All social movements in the West since the 17th century had revolved around liberty and equality. As the movement for women's rights was the latest in the series, and the history of women's lot in Europe, from this point of view, was extraordinarily bitter, the UN's Declaration of Human Rights talked of nothing but liberty and equality.
The protagonists of this movement maintained that it was complementary to the movement for human rights. They held that without ensuring women's liberty and equality it was meaningless to talk of human liberty and human rights. They further asserted that the main cause of all domestic troubles was that woman was deprived of her liberty and equality with man, and that all domestic problems would be solved once this aspect was taken care of.
What, in this connection, was overlooked was what we have described as 'the fundamental question regarding the system of family rights', that is, whether this system is, or is not, independent of other social systems, and whether it has or has not, different criteria and logic. Attention was concentrated only on the general principles of liberty and equality, and the only point taken into consideration was that of natural and inalienable human rights. It was argued that woman, as a human being, was entitled to all the rights enjoyed by man.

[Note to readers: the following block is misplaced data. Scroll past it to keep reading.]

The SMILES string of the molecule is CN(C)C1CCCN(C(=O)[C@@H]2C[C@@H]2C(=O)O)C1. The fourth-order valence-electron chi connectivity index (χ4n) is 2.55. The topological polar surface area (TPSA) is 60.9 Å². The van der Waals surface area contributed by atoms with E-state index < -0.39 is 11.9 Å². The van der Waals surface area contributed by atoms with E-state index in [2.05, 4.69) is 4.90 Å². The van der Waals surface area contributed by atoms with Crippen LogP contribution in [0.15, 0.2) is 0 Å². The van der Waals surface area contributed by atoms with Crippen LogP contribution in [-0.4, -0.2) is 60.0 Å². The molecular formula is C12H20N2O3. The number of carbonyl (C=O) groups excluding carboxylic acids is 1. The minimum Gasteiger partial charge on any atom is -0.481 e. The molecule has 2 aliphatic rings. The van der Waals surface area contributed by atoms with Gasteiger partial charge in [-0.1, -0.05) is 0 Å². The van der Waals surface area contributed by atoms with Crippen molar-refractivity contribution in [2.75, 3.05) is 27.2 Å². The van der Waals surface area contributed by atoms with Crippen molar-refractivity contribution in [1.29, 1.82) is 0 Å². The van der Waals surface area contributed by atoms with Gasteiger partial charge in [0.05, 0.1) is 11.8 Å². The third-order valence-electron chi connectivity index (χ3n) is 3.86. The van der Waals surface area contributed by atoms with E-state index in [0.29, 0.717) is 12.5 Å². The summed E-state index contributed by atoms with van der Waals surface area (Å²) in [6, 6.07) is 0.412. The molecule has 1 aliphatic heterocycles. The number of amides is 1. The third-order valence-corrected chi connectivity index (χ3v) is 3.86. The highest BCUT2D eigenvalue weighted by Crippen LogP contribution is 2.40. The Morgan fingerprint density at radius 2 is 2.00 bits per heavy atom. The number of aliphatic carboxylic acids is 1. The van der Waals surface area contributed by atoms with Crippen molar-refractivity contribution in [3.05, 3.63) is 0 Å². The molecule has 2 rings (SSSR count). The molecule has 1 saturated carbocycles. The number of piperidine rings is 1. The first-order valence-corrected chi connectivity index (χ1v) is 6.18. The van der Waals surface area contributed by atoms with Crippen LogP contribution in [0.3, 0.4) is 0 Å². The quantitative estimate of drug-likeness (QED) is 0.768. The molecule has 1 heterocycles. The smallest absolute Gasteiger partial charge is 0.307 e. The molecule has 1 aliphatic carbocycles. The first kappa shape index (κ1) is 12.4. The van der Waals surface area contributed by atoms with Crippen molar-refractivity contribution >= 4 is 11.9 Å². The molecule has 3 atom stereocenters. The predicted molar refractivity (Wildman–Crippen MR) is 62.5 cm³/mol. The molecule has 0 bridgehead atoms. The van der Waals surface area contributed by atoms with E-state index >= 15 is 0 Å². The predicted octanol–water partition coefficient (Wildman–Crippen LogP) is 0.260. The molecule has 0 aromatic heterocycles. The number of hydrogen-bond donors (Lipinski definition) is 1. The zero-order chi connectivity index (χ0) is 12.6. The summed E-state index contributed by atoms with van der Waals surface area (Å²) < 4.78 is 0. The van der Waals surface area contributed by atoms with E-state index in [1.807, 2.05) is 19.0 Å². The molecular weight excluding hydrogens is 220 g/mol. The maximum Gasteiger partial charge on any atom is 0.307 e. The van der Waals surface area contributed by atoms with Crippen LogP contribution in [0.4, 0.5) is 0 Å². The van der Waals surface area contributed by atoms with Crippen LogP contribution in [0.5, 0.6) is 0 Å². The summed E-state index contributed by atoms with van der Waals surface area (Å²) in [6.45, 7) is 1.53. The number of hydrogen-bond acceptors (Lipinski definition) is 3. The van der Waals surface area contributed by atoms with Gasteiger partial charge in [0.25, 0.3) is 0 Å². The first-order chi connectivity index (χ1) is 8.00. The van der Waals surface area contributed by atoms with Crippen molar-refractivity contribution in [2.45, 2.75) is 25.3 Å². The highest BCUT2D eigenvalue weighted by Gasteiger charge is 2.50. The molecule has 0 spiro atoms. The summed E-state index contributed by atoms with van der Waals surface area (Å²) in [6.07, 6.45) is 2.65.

In certain chapters of this book, we have adequately discussed the question as to what are the sources from which natural rights are derived. There, we have shown that the basis of all natural rights, is nature itself. If man has special rights, which a horse, a sheep, a bird and a fish does not have, that is due to his nature and the way he has been created. If all human beings are equal in the matter of natural rights and all must live a free life, that is because that order is a part of their very making. The intellectuals, who support the idea of liberty and equality being an inborn right, have no argument other than this. Hence, in the matter of family rights also, we should be guided by nature itself.